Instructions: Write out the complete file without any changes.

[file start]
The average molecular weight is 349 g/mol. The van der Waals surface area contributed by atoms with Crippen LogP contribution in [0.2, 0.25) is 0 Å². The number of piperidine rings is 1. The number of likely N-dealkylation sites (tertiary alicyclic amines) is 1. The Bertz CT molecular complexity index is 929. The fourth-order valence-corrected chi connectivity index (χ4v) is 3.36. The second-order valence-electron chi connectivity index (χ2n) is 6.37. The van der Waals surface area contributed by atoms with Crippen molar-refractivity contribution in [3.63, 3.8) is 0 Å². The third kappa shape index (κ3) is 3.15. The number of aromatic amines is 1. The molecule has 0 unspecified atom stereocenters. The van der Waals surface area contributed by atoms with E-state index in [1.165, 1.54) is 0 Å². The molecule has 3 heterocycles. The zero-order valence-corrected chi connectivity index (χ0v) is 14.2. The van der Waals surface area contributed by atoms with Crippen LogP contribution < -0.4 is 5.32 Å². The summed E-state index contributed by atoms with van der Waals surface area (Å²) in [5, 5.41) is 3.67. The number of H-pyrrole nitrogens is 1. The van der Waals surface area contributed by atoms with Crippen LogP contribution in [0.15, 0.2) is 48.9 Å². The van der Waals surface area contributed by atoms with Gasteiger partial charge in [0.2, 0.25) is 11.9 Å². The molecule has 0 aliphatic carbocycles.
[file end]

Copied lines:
The average molecular weight is 349 g/mol. The van der Waals surface area contributed by atoms with Crippen LogP contribution in [0.2, 0.25) is 0 Å². The number of piperidine rings is 1. The number of likely N-dealkylation sites (tertiary alicyclic amines) is 1. The Bertz CT molecular complexity index is 929. The fourth-order valence-corrected chi connectivity index (χ4v) is 3.36. The second-order valence-electron chi connectivity index (χ2n) is 6.37. The van der Waals surface area contributed by atoms with Crippen molar-refractivity contribution in [3.63, 3.8) is 0 Å². The third kappa shape index (κ3) is 3.15. The number of aromatic amines is 1. The molecule has 0 unspecified atom stereocenters. The van der Waals surface area contributed by atoms with E-state index in [1.165, 1.54) is 0 Å². The molecule has 3 heterocycles. The zero-order valence-corrected chi connectivity index (χ0v) is 14.2. The van der Waals surface area contributed by atoms with Crippen LogP contribution < -0.4 is 5.32 Å². The summed E-state index contributed by atoms with van der Waals surface area (Å²) in [5, 5.41) is 3.67. The number of H-pyrrole nitrogens is 1. The van der Waals surface area contributed by atoms with Crippen LogP contribution in [0.15, 0.2) is 48.9 Å². The van der Waals surface area contributed by atoms with Gasteiger partial charge in [0.2, 0.25) is 11.9 Å². The molecule has 0 aliphatic carbocycles.